The alternative strategy is still expressed in the film, but with less real hope of success than it had had at an earlier point. According to this approach, as expressed within Allende's coalition by the Socialist Party leadership and from outside by the MIR (Movement of the Revolutionary Left), any notion of Armed Forces neutrality was in the long run illusory. A direct clash with the bourgeoisie was inevitable and indeed had already been taking place ever since the first plant shutdowns following Allende's election. The "middle class," at least in its commercial sectors, was hopelessly tied to the big bourgeoisie. The only chance for a Left victory lay in extending the active role of the working class on all fronts, including organizing the unorganized (typically in the smaller businesses) and encouraging rank-and-file politicization within the Armed Forces — an approach for which a case could be made in legal terms as long as the objective was to counteract plotting against the duly constituted government.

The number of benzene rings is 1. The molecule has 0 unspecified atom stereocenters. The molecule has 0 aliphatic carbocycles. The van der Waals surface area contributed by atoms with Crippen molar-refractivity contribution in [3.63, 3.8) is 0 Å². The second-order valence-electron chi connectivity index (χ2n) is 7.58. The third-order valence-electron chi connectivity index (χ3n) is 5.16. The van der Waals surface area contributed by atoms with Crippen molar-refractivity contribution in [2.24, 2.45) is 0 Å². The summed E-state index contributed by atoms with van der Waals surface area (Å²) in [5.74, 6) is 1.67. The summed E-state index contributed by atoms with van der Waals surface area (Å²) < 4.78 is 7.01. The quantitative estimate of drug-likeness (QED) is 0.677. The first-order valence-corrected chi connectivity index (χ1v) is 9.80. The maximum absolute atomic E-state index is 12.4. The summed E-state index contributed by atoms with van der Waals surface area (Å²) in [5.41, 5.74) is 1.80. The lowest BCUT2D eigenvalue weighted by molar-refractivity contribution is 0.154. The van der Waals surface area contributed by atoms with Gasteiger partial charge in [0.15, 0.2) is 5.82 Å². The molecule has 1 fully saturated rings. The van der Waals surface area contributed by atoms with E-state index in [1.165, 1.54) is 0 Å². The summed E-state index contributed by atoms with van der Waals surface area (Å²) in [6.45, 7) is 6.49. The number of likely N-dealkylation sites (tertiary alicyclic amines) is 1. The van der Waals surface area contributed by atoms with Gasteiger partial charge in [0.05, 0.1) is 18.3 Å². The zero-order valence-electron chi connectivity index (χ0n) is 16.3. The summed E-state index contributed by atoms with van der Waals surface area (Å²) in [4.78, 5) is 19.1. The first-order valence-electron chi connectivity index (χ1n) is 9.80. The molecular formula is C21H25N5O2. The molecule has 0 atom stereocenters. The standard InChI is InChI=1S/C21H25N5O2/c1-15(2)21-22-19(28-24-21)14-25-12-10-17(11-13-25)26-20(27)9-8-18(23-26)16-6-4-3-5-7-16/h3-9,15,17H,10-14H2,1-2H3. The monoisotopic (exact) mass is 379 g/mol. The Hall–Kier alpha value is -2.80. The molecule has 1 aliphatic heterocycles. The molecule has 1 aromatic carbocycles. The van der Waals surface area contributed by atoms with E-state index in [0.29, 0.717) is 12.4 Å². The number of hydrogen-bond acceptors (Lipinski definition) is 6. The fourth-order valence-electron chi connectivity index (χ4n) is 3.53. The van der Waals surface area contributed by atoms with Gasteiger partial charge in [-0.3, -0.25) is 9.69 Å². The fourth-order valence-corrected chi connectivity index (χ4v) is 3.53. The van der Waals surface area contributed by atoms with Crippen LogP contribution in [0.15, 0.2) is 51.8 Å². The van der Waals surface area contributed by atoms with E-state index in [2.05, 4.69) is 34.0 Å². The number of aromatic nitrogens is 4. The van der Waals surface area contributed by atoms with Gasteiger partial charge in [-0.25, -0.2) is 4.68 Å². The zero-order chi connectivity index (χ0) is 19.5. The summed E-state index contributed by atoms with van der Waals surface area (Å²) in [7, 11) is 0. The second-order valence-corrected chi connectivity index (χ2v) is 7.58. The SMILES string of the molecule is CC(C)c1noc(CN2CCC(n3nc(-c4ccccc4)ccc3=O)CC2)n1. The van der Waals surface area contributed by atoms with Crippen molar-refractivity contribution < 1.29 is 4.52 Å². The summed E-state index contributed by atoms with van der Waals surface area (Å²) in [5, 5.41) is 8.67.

The last real choice between these two alternatives had come in the aftermath of the "bosses' strike" of October 1972. (2) The workers at that time had spontaneously taken over their closed factories in order to keep the economy going. In so doing, they had rescued Allende from the first concerted effort to overthrow him. The means they had used, i.e., the factory takeovers, were of course illegal, but it was the bourgeoisie that had broken the rules first by going outside established channels to accomplish an essentially political objective. Allende at that point had the option of declaring the factory takeovers a fait accompli and accepting the shift of the political struggle to a new plane involving the rapid extension of organs of popular self-rule, all of which he could have justified by arguing that the enterprise owners had themselves chosen to abdicate their economic responsibilities. He chose, however, the opposite course. Yielding to the sanctimonious outrage of the bourgeoisie, he agreed to restore the seized properties in return for what amounted to a truce, to be enforced by military representation in the Cabinet, for the remainder of the period up until the March 1973 congressional elections.